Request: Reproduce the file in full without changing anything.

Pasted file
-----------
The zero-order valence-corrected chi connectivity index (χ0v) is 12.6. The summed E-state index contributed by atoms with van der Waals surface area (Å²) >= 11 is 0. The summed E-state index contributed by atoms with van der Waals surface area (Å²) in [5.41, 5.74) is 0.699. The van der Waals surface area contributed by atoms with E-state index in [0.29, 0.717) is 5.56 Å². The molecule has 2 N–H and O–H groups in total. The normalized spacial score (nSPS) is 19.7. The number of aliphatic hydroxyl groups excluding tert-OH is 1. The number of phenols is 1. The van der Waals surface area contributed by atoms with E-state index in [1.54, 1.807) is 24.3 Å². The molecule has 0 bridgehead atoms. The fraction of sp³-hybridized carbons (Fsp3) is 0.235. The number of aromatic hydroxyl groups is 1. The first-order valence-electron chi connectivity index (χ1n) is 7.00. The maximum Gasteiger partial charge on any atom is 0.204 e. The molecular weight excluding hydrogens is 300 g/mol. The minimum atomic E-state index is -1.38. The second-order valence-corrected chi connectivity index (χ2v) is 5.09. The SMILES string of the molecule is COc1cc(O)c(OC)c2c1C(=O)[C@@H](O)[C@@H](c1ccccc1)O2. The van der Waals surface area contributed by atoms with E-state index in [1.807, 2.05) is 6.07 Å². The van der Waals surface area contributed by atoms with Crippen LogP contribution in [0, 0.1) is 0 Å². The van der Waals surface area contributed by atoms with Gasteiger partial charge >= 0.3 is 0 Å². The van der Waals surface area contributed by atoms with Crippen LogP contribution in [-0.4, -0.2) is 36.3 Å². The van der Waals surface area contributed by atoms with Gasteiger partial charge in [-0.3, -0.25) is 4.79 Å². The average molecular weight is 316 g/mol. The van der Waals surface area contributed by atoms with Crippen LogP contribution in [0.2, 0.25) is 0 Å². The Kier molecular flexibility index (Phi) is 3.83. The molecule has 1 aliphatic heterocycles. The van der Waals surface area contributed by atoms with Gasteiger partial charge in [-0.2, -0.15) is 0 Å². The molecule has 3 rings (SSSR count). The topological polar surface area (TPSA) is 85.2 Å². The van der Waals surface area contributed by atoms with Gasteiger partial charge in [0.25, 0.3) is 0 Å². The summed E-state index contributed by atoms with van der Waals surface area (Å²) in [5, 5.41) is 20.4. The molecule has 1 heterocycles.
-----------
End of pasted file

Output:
The zero-order valence-corrected chi connectivity index (χ0v) is 12.6. The summed E-state index contributed by atoms with van der Waals surface area (Å²) >= 11 is 0. The summed E-state index contributed by atoms with van der Waals surface area (Å²) in [5.41, 5.74) is 0.699. The van der Waals surface area contributed by atoms with E-state index in [0.29, 0.717) is 5.56 Å². The molecule has 2 N–H and O–H groups in total. The normalized spacial score (nSPS) is 19.7. The number of aliphatic hydroxyl groups excluding tert-OH is 1. The number of phenols is 1. The van der Waals surface area contributed by atoms with E-state index in [1.54, 1.807) is 24.3 Å². The molecule has 0 bridgehead atoms. The fraction of sp³-hybridized carbons (Fsp3) is 0.235. The number of aromatic hydroxyl groups is 1. The first-order valence-electron chi connectivity index (χ1n) is 7.00. The maximum Gasteiger partial charge on any atom is 0.204 e. The molecular weight excluding hydrogens is 300 g/mol. The minimum atomic E-state index is -1.38. The second-order valence-corrected chi connectivity index (χ2v) is 5.09. The SMILES string of the molecule is COc1cc(O)c(OC)c2c1C(=O)[C@@H](O)[C@@H](c1ccccc1)O2. The van der Waals surface area contributed by atoms with E-state index in [1.807, 2.05) is 6.07 Å². The van der Waals surface area contributed by atoms with Crippen LogP contribution in [0, 0.1) is 0 Å². The van der Waals surface area contributed by atoms with Gasteiger partial charge >= 0.3 is 0 Å². The van der Waals surface area contributed by atoms with Crippen LogP contribution in [-0.4, -0.2) is 36.3 Å². The van der Waals surface area contributed by atoms with Gasteiger partial charge in [-0.3, -0.25) is 4.79 Å². The average molecular weight is 316 g/mol. The van der Waals surface area contributed by atoms with Crippen LogP contribution in [0.2, 0.25) is 0 Å². The Kier molecular flexibility index (Phi) is 3.83. The molecule has 1 aliphatic heterocycles. The van der Waals surface area contributed by atoms with Gasteiger partial charge in [-0.2, -0.15) is 0 Å². The molecule has 3 rings (SSSR count). The topological polar surface area (TPSA) is 85.2 Å². The van der Waals surface area contributed by atoms with Gasteiger partial charge in [0.25, 0.3) is 0 Å². The summed E-state index contributed by atoms with van der Waals surface area (Å²) in [5, 5.41) is 20.4. The molecule has 1 heterocycles.